Mike Parent and Joulene Parent from ILWU Canada came to one of our rallies to show support and solidarity to prevent Howard Terminal from becoming a baseball stadium, hotel, and entertainment complex. We were able to bring out the rank and file and the community. We made sure the volume at the Port Of Oakland was turned up loud so that our voices were heard, and our message was clear: The Port of Oakland is vital to the region’s economy and not for sale. 

We brought hundreds of people to City Council meetings, state meetings of the BCDC, rallies, press events, tours, and more.   Longshore labor voices were necessary to counter other labor voices in the building and construction trades and the existing union labor at the current Coliseum that realized that Fisher’s tactic of threatening to move the team and his “Howard Terminal or Bust” rhetoric wasn’t just posturing.  Fisher intentionally set up labor vs. labor fights, city vs. city competition, and business vs. business in his chase for maximum public subsidies for his stadium.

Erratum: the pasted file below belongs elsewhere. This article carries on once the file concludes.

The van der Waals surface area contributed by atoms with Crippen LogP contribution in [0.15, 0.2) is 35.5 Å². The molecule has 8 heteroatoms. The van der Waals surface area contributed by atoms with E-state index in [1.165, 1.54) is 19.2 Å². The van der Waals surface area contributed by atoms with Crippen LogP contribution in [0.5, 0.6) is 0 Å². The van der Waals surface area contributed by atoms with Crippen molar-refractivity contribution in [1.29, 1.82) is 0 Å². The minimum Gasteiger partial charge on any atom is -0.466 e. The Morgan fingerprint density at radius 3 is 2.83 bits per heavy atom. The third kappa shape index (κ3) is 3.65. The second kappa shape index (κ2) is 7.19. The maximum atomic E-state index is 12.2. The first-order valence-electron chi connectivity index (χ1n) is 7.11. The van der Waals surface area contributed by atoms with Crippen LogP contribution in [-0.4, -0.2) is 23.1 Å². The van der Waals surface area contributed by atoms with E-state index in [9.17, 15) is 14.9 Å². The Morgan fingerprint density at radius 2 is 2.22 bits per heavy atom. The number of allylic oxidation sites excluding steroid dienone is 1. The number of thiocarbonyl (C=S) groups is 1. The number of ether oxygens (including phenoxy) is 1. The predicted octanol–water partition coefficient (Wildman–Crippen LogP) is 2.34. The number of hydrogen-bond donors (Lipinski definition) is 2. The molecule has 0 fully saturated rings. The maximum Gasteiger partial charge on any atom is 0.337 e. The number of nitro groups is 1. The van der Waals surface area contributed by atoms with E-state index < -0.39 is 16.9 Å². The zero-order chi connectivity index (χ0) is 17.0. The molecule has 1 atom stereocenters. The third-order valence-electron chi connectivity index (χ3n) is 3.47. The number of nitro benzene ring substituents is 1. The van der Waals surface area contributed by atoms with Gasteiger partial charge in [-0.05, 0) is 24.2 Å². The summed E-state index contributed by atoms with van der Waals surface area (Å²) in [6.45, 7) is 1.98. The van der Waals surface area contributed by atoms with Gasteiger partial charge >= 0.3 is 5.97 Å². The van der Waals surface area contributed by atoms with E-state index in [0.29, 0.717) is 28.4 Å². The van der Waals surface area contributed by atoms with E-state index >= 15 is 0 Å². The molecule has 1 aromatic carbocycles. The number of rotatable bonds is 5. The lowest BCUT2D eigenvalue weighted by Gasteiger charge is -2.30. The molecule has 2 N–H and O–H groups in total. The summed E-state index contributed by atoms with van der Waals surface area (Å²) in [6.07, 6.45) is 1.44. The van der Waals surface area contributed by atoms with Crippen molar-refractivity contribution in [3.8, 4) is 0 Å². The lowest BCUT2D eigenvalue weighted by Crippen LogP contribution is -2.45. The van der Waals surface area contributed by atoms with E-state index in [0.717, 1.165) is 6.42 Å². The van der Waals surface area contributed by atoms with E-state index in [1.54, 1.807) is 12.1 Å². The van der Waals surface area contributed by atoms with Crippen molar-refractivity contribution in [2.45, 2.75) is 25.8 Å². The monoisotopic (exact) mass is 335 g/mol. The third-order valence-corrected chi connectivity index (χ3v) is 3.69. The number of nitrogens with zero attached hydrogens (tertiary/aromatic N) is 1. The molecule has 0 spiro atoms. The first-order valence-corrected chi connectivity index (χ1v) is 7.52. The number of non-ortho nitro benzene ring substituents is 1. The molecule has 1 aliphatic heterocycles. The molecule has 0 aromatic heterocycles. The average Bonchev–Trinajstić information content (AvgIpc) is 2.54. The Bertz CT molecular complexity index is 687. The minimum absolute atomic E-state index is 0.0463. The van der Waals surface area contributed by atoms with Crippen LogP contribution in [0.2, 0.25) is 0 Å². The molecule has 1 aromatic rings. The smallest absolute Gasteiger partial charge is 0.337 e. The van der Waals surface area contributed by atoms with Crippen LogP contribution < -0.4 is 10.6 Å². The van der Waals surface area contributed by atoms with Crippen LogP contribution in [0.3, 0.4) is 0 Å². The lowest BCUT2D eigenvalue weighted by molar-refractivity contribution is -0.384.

In the end and against the odds, the A’s ultimately abandoned their quest to gentrify the Oakland waterfront.  The EOSA coalition outlasted and outfought the A’s. Our coalition of labor and community groups was built on the  ILWU’s conviction that our jobs on the waterfront are unique, irreplaceable, and critical to the economic health of the entire Bay Area.

Although the A’s move to Las Vegas is all but inevitable with the recent unanimous vote by Major League Baseball in favor of the team’s relocation, we must remain vigilant to ensure no new efforts are made by the City and the Port of Oakland to once again attempt to repurpose maritime industrial property for housing or entertainment venues.   Our coalition of maritime, transportation, logistics, labor, and community stakeholders can continue working towards one common goal: the long-term viability of the Port of Oakland and ensuring that the working waterfront continues to be a vibrant hub of Oakland and the Bay Area economy.